Warning: Do not continue to read this post if you have a weak stomach, can’t seem to laugh when you hear the word poo, or think it’s impolite to talk about the bodily functions of an infant. And if you decide to turn away from this post, then please also choose to not have children. Because, quite frankly, you just won’t survive.
Trifecta premiered in our daughter’s early infancy, and as her mother, I can honestly say, I have been lucky enough to have dodged one so far. My husband? Not so fortunate. A handful of trifectas hit him hard within the first few months of fatherhood, when our newborn decided to test her daddy’s problem solving skills with bodily ammunition.
I’ll never forget the debut trifecta, and I’m sure my husband won’t either…
It was a hot day in July, we lived in a modest 3 bedroom apartment in Bridgeport, and I was in the living room pumping. Our brown leather couch was covered with splotches of breast milk. Even though I wiped it clean often, milk just seemed to appear on its own. I had my usual provisions- a stack of magazines, my hospital grade pump, a tub full of little bottles and nipples, a glass of water, and a tube of nipple cream. Adam was taking care of diaper duties, in Claire’s nursery, which was the first room off of the living area.
“Oh, man,” he sighed, loud enough for me to hear him over the annoyingly, far from subtle, drone of the pump.
“What, babe?” I asked.
“She peed all over.”
We had one of those cute, soft, pink and white polka-dot fleece covers on the changing table. A little luxury feature that turned out to be more of a pain than a pleasure. That thing got washed more times in a minute than the favorite, raggedy, shredded up t-shirt my husband has refused to throw out for the past 10 years.
“Do you need help?” I offered.
“No, I’ll just move her to a dry spot.” Claire was an adorable, tiny infant, weighing in at 6lbs at the time. Knowing that Adam could handle our little peanut and her baby pee, I continued to pump and catch up on my mommy mags. A minute later, I heard Adam again.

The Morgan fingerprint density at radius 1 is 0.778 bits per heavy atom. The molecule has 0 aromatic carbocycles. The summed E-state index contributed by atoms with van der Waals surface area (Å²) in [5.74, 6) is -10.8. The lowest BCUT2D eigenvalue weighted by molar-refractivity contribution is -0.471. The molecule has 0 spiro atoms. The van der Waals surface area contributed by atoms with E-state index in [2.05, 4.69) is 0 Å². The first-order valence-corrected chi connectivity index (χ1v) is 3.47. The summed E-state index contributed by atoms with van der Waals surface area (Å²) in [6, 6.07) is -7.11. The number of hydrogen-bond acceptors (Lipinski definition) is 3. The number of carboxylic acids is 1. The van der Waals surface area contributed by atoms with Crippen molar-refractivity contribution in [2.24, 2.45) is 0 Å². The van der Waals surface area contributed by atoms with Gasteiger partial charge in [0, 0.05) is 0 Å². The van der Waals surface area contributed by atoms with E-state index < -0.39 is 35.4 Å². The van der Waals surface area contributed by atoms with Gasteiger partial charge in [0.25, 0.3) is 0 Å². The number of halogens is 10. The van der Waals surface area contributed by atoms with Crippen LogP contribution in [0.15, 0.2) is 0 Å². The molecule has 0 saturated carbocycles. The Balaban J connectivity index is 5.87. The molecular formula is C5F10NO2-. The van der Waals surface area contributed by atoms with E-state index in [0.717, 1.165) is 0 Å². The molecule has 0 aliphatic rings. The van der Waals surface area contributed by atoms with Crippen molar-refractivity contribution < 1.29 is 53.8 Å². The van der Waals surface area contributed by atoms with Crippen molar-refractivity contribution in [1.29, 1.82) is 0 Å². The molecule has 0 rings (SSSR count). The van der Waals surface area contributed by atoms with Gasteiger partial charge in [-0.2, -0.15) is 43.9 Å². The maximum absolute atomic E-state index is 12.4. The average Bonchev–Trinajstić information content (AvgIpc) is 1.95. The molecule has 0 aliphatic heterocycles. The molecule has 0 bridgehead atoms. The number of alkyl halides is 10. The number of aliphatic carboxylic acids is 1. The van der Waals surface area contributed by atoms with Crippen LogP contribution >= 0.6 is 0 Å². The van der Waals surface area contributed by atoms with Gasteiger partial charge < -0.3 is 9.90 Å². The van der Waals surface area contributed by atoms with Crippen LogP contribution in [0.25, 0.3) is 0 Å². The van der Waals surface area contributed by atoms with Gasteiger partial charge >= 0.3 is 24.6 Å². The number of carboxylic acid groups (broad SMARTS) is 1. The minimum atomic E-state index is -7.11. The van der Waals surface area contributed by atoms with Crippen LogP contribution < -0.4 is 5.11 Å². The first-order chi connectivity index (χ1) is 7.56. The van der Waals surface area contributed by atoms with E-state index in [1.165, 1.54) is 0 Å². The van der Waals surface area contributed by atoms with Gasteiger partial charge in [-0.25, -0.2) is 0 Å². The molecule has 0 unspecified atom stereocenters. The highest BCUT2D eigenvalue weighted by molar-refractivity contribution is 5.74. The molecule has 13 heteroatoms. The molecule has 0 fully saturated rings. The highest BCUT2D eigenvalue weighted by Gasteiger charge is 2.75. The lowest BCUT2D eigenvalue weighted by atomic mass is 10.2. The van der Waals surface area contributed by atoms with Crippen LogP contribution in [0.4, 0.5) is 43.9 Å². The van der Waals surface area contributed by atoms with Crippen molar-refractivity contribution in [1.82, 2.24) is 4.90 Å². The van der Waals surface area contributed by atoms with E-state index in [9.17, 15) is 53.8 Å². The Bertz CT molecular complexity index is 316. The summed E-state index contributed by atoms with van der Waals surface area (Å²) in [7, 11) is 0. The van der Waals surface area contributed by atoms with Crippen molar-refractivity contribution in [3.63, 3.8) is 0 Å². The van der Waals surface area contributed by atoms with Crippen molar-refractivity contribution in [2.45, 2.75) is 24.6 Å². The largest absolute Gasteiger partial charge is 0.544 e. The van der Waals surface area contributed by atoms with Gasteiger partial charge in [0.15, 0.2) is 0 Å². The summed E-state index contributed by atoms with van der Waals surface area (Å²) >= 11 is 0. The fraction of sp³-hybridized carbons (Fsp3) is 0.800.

“Oh, man,” this time sounding a bit stronger and a little more annoyed.
“Now, she pooped all over.”
“I’m running out of dry space on the changing table,” he continued.
I was only an ounce into my pumping session, and I really didn’t want to have to start the ritual over.
“Do you need help?”
“No, I’ll take care of it.”
What a great daddy. I could hear his gag reflex going off, and could only imagine the sight and the smell he was experiencing. I was trying to keep my giggles quiet, containing my naturally nervous laughter. A few more minutes go by, and my milk started flowing like mother’s gold. I was in the zone. Until…
“Oh, man,” a third calling came from the nursery.
I could tell from the tone of Adam’s voice it was bad.
“Now she’s puked all over. It’s officially a trifecta. There’s no clean or dry space to put her. And she’s not clean or dry either.”
“Do you need help?”
So, I packed up the pump, braced myself for what was to come, and headed into the nursery. What a stinky mess. Claire’s peach-fuzz hair was matted with puke, while poop had somehow managed to shoot itself halfway up the wall. I took our little bambina straight to the bathtub while Adam gagged away as he scrubbed the trifecta out of the nursery.
Ah, the things my daughter’s daddy does for her, and for me, his baby’s momma. Love you babe!